The tragic Collingdale Fire of 1997 haunted every mom, dad and child in our town. Parents were suddenly terrified of leaving their children alone for even a moment. So many of my classmates needed counseling services afterward. The incident happened only a few weeks before summer vacation began, and I can remember how that entire summer I was terrified to sleep. We were all told by our parents that gas had filled the house before the fire, causing the girl to fall asleep and not wake up during the fire. There was a long period where I can remember believing that falling asleep would increase the likelihood of death coming for me too. I later learned the story about her sleeping was a fabrication – a story we were all told to keep us from imagining a more painful scenario. A newspaper article I found years later spelled out some details that would have probably traumatized me much more.

Before the day of the fire, my understanding of death was very abstract. It was something that only happened to old people after they had lived a full life. Afterward, it became like a shadow over my life, inching its way into my consciousness whenever it could. When I did finally receive that Reading Award, it felt hollow and meaningless. I was always an overly exuberant child and this was the first time I remember having to fake excitement. It was like stepping into a doorway you could never enter through again.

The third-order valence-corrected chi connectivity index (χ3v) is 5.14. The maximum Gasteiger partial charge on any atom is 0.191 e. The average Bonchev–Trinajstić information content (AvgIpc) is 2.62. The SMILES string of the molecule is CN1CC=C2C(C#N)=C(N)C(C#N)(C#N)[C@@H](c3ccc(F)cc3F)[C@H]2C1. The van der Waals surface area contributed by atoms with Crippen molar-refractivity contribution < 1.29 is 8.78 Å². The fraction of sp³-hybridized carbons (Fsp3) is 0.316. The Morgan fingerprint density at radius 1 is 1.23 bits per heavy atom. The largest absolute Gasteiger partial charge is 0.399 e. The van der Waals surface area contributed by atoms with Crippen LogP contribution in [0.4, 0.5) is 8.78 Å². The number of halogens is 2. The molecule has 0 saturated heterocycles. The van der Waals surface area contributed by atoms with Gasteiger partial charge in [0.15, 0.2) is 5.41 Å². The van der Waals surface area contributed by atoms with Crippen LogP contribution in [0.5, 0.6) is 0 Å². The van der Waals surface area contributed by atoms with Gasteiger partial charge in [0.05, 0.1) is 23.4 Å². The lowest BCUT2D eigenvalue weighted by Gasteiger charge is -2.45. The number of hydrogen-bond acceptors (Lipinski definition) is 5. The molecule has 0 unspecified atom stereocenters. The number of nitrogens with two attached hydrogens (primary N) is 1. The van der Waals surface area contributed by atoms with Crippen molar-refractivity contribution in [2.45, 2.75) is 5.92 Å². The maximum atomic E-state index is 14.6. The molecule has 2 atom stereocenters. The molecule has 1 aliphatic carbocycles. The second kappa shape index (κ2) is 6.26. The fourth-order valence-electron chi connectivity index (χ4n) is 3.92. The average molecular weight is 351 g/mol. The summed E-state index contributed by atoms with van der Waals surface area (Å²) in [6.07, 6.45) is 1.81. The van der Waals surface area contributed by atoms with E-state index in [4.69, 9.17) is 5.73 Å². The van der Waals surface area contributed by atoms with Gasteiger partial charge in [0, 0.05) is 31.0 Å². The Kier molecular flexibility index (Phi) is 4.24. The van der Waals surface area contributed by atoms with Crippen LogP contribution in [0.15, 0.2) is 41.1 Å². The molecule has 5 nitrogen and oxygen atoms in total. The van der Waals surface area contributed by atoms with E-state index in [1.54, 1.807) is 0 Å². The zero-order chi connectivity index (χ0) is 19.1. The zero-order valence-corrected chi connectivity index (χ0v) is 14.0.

When I look back on my life, June 6, 1997 is like a line in the sand. After that day, I became obsessed with learning about the Holocaust and stories about tragedies befalling children. I read The Diary of Ann Frank and Number the Stars over and over. For as long as I can remember, I’ve always had this part of my brain that believes on some level that if I know enough about something, I can protect myself from it. I can vividly recall staring for so long at this one photo from a concentration camp that showed all of the children’s shoes piled up. It was an image that defied all of those preconceived notions I had about the world being a safe and kind place.

Today, when I noticed the date on the calendar and my brain inevitably returned to that sad day from my childhood, I began to wonder how many others do the same. How many others look back on that day and think about everything that was lost 21 years ago? When I see all of these school shootings happening today and all of the lives that are being taken so young, it makes me wonder how there is any innocence at all left in this world. Children should not have to fear for their safety or question the security of their surroundings. When that happens, it has a permanent effect on a kid that forever alters them. What happened in my town was something that could not have been predicted…it was a terrible, freak accident that nobody caused. It just happened. What’s happening today, however, is something that can and must be addressed…before it’s too late.

I still cry a little every June 6. I grieve for the little girl and for her family, but I also grieve for all of us who were young when it happened, because our innocence died that day.



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About The Author

Jess Fowler

Jess Fowler is a Public Relations Specialist and Staff Writer who has been a part of the ASD team since 2003. Jess manages ASD's company blog and has been published in several funeral trade magazines. She has written articles on a variety of subjects including communication, business planning, technology, marketing and funeral trends. You can contact Jess directly at Jess.Fowler@myASD.com